A ‘new generation’ of environmentally friendly pesticides is a step closer as researchers make an important breakthrough in pest control efficiency thanks to an insect-killing fungus.
Molecular virologists Dr Robert Coutts from the University of Hertfordshire and Dr Ioly Kotta-Loizou from Imperial College London are investigating the potential of Beauveria bassiana (B. bassiana) as an environmentally friendly pesticide, or bio-insecticide.
B. bassiana is an insect-pathogenic fungus found naturally in soil and on some plants. The fungus can kill a wide range of bugs by infecting them with its spores. These include notorious crop-killing and household pests such as whiteflies, aphids, grasshoppers and termites.
Insect-pathogenic fungi, such as B. bassiana, are already used in many commercially available bio-insecticides which are known as mycoinsecticides. But the pair are specifically researching the viral community of B. bassiana. They have discovered certain mycoviruses (viruses that infect fungi) cause hypervirulence and increase mycoinsecticidal efficiency.
Dr Robert Coutts, Research Fellow in Biological and Environmental Sciences at the University of Hertfordshire, said: ‘This discovery is potentially transformational for the sector and could elevate the profile of B. bassiana as one of the most environmentally friendly pest control agents for farmers today. This would safeguard ecosystems internationally, especially where the use of chemical insecticides is particularly prevalent.
‘It is an extremely important breakthrough. By using viruses as enhancers we will create a new generation of improved mycoinsecticides, increasing the quality of global food production and reducing the environmental impact.’
Chemical insecticides are used widely in agriculture and horticulture worldwide, but greatly impact the biodiversity of the local environment. However, insecticides also have an important role to play in ensuring that there is enough safe and healthy food for the world’s population. Without them it has been estimated that global food production could fall by as much as 35-40%, increasing the cost of food and threatening food security.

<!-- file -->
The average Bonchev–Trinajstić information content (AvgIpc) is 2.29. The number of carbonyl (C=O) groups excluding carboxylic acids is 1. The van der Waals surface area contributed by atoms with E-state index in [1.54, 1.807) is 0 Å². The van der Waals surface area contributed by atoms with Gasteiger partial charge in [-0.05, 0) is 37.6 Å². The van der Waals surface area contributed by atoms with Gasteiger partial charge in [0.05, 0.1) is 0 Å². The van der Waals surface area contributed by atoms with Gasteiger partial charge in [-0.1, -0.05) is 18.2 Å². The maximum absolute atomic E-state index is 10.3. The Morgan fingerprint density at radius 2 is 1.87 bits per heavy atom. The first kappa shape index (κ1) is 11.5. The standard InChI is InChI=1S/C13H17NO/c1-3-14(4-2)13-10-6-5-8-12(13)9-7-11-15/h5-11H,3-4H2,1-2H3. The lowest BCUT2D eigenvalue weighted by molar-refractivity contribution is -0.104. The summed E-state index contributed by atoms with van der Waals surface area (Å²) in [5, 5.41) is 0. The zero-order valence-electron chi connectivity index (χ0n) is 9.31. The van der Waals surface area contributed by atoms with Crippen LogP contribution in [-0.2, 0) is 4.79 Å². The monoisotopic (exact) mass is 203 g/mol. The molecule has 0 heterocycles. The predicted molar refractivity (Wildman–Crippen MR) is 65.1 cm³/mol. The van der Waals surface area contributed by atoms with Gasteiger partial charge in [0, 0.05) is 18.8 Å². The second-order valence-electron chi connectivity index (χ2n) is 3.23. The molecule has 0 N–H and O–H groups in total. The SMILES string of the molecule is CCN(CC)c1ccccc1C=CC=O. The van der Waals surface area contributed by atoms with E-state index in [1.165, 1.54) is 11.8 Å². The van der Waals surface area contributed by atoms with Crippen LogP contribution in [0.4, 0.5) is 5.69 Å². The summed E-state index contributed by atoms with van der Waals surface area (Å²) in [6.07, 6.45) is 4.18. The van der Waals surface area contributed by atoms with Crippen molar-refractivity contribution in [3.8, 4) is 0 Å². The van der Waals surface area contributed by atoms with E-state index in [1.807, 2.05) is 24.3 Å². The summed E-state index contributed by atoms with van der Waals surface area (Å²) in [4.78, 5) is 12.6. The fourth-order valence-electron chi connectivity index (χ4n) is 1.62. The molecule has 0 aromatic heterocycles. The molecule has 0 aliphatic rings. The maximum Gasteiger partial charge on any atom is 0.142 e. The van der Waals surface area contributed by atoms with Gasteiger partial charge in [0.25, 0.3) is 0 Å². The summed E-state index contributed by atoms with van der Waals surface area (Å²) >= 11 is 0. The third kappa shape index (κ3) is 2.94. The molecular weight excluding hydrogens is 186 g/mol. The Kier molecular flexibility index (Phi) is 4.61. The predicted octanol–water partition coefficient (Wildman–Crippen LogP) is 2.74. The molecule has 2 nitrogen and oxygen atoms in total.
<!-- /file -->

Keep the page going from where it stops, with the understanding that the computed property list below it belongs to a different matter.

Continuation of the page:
Therefore, with demand for food increasing annually, the development of an environmentally friendly pest control agent is of international significance as it would enable a sustainable method of food production whilst also conserving local ecosystems.
They also found that one of the B. bassiana viruses is the smallest virus ever discovered. Further studies on how this virus multiplies inside the cells could also have a major impact on human medicine.
Dr Kotta-Loizou explains: ‘The importance of the virus being the smallest ever discovered means that it contains only the absolutely necessary features for multiplication and ‘survival’ inside the cells. If we characterise these features, which are probably common to other similar viruses as well, we can then design drugs that target them.
‘These investigations have implications for potentially eliminating viruses including human ones such as polio and the common cold.’
This work is the first comprehensive study of the viral community of B. bassiana, making it ecologically and economically important. The full research paper has been published in PloS Pathogens http://dx.doi.org/10.1371/journal.ppat.1006183).